Indonesia

Indonesia: Remembering the tsunami and its aftermath

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On the occasion of the fifth anniversary of one of the deadliest natural disasters in human history, the ICRC recounts the aftermath in one of the most devastated of the tsunami-affected areas, the regional province of Nangroe Aceh Darusalam in Indonesia, or Aceh, as it is commonly known.

On 26 December 2004, an undersea earthquake with an epicentre off the west coast of Sumatra in Indonesia, triggered a devastating tsunami, inundating coastal communities with huge waves killing hundreds of thousands people. The regional province of Nangroe Aceh Darusalam (NAD) in Indonesia ended up at the heart of the tragedy.

From the day of the tsunami onwards, the International Committee of the Red Cross (ICRC) provided the Indonesian Red Cross Society (Palang Merah Indonesia - PMI) with equipment and relief items. Because it was one of the few international organizations already active in Aceh (with means of communication, logistics and stock of relief supplies), together with the PMI, the ICRC was able to respond immediately after the disaster struck. On 28 December, ICRC delegates and PMI volunteers distributed 1,000 tarpaulins for shelters, family kits for 9,000 displaced, with clothing, hygiene and food supplies. In addition, 20 PMI branches and local hospitals received first aid kits and medical equipment to treat the wounded. Distributions then continued to take place on a daily basis (see box Assistance provided).

Meanwhile, ICRC/PMI engineers continued trucking clean water and installing water tanks and sanitation facilities, where they were most urgently needed. The joint teams cleaned thousands of wells, drilled boreholes, built latrines and communal washrooms and donated tons of chemicals to ensure safe drinking water provision. These activities took place in the northeast sector of NAD, as well as in Banda Aceh and its surroundings. Gradually, thanks to increased access to conflict-affected areas, 75 humanitarian assessments were carried out. They revealed an acute need to rehabilitate community infrastructure, improve water and sanitation conditions and boost local food production capacities.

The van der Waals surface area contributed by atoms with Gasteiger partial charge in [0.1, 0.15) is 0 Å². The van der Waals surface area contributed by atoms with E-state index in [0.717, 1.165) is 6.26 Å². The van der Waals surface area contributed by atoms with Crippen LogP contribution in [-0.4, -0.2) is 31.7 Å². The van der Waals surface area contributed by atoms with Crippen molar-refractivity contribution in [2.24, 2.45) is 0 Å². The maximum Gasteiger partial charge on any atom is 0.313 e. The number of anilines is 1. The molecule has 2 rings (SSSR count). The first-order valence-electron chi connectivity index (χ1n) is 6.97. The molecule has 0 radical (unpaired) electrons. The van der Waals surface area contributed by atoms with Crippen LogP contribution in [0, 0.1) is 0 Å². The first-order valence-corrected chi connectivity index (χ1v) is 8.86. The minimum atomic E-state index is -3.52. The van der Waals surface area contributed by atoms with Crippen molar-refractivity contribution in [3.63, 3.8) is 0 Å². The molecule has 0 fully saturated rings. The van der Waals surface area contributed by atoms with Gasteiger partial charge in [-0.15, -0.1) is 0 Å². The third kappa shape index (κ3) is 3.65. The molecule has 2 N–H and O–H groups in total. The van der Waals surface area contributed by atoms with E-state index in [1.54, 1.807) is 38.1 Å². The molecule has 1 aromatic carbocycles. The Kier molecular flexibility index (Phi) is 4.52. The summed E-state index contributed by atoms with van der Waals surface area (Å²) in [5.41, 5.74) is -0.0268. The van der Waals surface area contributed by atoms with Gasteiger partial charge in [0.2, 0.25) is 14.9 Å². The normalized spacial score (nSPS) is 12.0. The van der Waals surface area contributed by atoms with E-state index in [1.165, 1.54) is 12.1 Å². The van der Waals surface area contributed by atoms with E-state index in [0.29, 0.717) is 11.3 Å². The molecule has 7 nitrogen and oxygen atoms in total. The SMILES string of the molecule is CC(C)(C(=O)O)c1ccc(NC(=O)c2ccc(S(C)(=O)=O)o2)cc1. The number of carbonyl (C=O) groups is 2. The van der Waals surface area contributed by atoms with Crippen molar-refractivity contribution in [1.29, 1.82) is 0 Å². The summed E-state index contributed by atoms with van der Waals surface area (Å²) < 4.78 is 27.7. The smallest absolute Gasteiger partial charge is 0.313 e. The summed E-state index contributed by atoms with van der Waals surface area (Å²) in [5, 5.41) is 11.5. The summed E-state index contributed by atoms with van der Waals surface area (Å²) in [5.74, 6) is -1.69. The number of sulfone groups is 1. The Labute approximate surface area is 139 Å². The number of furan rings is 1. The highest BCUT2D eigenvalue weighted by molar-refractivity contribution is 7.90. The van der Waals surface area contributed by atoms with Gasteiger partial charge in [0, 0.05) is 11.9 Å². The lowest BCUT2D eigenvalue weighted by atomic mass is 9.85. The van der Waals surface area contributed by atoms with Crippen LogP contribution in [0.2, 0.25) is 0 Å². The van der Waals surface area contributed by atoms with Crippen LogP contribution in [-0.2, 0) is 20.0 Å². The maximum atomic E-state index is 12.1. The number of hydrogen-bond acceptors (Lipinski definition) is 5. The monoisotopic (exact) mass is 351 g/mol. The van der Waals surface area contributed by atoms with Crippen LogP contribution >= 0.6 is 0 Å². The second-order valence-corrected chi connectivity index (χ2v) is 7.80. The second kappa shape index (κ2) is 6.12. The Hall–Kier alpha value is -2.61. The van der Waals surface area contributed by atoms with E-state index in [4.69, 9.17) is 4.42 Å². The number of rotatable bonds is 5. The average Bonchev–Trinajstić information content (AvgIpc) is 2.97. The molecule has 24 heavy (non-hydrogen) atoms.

ICRC/PMI teams provided medical and surgical supplies to hospitals still functioning in Banda Aceh and to ad-hoc health facilities in places where displaced people had gathered. Upon request from the authorities, the teams also distributed important quantities of analgesics, antibiotics, disinfectant, other medicines and medical equipment to health structures ("Puskesmas") in Banda Aceh and along the north coast.

An ICRC/PMI medical team erected a 100-bed field hospital provided by the Norwegian Red Cross (Norcross) to treat patients. After the closure of the hospital in May 2005, ICRC/PMI and Norcross donated it to the Ministry of Health (MoH) and they organized a training course for MoH staff and PMI health personnel on how to redeploy the facility if need be. PMI/ICRC teams also erected a temporary camp, in the Lhong Raya stadium, next to the field hospital, to shelter 400 displaced patients in need of simple medical care and the relatives accompanying them.

ICRC/PMI quickly reacted to the immediate concern of the proper and dignified disposal of the mortal remains of tsunami victims and assisted the authorities in taking immediate action to reduce the sanitary risks related to the presence of a large number of human bodies strewn throughout the affected areas. ICRC specialists supported the PMI, whose volunteers undertook a remarkable effort under acute psychological strain, by organizing on-the-spot training and by providing body bags, material for handling, and by helping to bury human remains.

Since the main lines of communication had been disrupted by the tsunami, tens of thousands of people were anxiously searching for their relatives. They turned to the Red Cross for assistance.

From day one of the disaster, on 26 December 2004, ICRC/PMI Tracing teams, using the full array of technical solutions they had been trained with, put strong emphasis on restoring family links (RFL). They offered various services to the public, in order to facilitate the re-establishment of family links between the survivors isolated by the disaster and their families. However, most of the visitors who contacted the ICRC and the PMI Tracing offices were looking for their children, with whom they had lost contact.